“One of the most important benefits of exercise is reducing the risk of developing lifestyle-related diseases, such as diabetes or heart disease,” says Walton.
Heart disease is the leading cause of death for men and women in the United States, with one person dying every 36 seconds from cardiovascular disease, according to the Centers for Disease Control and Prevention. (opens in a new tab).
Walton continues: “Daily exercise has been scientifically proven (in a 2019 study published in Oxidative Medicine and Cellular Longevity (opens in a new tab)) to reduce the risk of heart disease, 30 minutes of moderate exercise five times a week is enough to make a difference.”
Hearing that exercise can be beneficial for heart health may not be news to you. But why exactly does it have such a positive impact?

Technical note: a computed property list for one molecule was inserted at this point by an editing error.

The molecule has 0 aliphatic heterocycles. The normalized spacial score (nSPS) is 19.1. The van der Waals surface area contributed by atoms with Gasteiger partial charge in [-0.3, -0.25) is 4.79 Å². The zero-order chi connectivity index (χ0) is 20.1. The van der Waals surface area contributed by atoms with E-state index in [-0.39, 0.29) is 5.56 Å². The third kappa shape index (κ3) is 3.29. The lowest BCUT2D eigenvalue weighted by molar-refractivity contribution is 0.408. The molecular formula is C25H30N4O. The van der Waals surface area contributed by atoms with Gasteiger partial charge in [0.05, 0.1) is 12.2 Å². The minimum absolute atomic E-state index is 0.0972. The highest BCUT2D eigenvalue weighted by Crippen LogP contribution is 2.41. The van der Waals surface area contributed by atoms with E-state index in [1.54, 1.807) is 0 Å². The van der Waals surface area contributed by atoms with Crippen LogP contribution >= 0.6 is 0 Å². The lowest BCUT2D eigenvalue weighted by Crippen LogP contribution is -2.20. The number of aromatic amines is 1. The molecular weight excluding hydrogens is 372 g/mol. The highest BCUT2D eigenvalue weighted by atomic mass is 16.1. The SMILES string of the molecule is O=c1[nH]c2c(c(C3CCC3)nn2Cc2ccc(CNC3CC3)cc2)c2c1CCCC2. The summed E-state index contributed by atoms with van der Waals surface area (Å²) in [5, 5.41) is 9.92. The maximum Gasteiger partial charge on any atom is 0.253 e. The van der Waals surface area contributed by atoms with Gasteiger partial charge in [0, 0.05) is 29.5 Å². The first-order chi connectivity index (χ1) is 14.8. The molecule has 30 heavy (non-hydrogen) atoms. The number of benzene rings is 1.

“The heart is a muscle, and like all muscles, it needs regular stimulation to stay strong and healthy,” says Walton. “Without regular exercise, fatty material builds up in the arteries, increasing the risk of a heart attack.”
A 2018 study published in Frontiers in Cardiovascular Medicine (opens in a new tab) stated that “resistance training is associated with elevated levels of circulating high-density lipoprotein (HDL) and, to a lesser extent, with a reduction in triglyceride levels, both changes that can reduce the risk of coronary heart disease.”
It then adds: “Physical activity can improve a variety of risk factors for cardiovascular disease, such as dyslipidemia (lipid imbalance) or hypertension (high blood pressure).”
In essence, what we mean by “positive longevity” is exercising in the present to ensure that you remain healthy and functional in the future.